With the 2021-2022 school year underway across the Chagrin Valley and Geauga County, the conversation on mask mandates in school has come to the forefront as a heated and controversial topic. The Ohio Department of Health has defaulted to individual districts to decide on their own masking policies to reduce the spread of COVID-19 and respective Delta variant.

More than 100 parents and community members put the West Geauga Local School Board under fire during their regular meeting Monday in response to their mask mandate, calling them communists, threatening legal action and disrupting routine matters.

Supporters of the mask policy were also in attendance – wearing masks alongside all board members and attending school administrators; however, they did not have an opportunity to speak during the meeting.

On Aug. 19, the West Geauga Local Schools updated their school policy to require masks for the first quarter of school, Aug. 25 through Oct. 22, in all indoor facilities as well as 3-foot social distancing in response to rising cases of the highly contagious coronavirus.

In response, community members packed into the board office to voice their opposition, forcing the relocation of the Monday meeting to the West Geauga Middle School gymnasium to accommodate the high turnout. The meeting was also streamed live via YouTube.

In speaking out against the mandate, some audience members and participants even warned of potential protests outside board members’ homes. At the start of the meeting, attendees interrupted school board proceedings to shout that they were unable to hear, later disrupting with chanting and accusations that the board members are communists.

Jonathan Broadbent, a Newbury resident, the first to speak in the audience participation segment of the meeting, stated the school board has deviated from their “one sole” objective, “the betterment and enrichment of the children of West Geauga schools.”

Mr. Broadbent claimed that the board took into consideration “outside influence” when making their decision, presenting a map of Geauga County, to require masking. He named several area schools and school districts within and outside Geauga that also required masking, including Cardinal Local Schools – who were slated to revisit the decision for a new vote Wednesday night.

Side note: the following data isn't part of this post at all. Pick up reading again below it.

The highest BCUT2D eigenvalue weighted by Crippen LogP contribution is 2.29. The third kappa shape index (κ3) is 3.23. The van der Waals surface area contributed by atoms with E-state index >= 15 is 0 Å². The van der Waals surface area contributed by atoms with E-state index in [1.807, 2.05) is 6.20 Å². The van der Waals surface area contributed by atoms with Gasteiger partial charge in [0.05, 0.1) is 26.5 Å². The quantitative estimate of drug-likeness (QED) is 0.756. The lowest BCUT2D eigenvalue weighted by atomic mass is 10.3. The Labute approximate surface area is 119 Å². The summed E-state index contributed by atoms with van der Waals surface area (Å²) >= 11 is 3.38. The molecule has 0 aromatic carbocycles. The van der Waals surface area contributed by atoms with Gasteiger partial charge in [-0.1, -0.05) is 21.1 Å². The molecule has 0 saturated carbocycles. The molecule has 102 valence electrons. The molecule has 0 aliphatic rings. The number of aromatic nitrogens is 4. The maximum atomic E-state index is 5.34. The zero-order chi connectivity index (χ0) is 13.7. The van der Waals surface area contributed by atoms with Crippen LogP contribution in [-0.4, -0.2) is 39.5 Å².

“That to me as a new taxpayer is frustrating and counterproductive to the best interests of the children,” said Mr. Broadbent, who pointed out that he recently moved into the district for its educational opportunities.

His wife, Tiffany Broadbent, also spoke to the policy. She said she is opposed to the mandate and claimed it to be medical intervention that blocks a child’s ability to breathe properly.

This is different from requiring immunizations for Ohio public schools, she said, because parents have had the opportunity to assess a risk-benefit analysis with long-term data. This isn’t the case with COVID-19 policy, she said.

“The breath has two components. We breathe in and we breathe out, and there are specific reasons for both of them. And blocking one of those reasons all day for a child is not a good idea,” she said as the audience lifted into uproarious applause. “In mom terms, it’s wrong.”

She further stated that there is “not a compelling reason” to mask children due to the lack of an existing study of the lasting effects of masking on young students in a school setting. She followed up by saying that wearing a mask forces children to breathe back in “nasty things” their bodies are trying to get rid of through exhaling.

Children’s immune systems need to deal with COVID-19 or the flu, she said, not whatever gets trapped in their masks.

U.S. Senate candidate Josh Mandel, a Republican from Beachwood, a former state representative for the 17th District, former state treasurer and father of three young children, also attended the meeting and said masks are a form of child abuse.

“What you are doing by forcing kids to put masks on themselves is using kids to be human shields to protect adults,” Mr. Mandel said, adding that child deaths related to COVID-19 are less than accidental drownings.

“We didn’t close swimming pools throughout the state this summer,” he said, “but you’re trying to close these kids’ faces from each other.”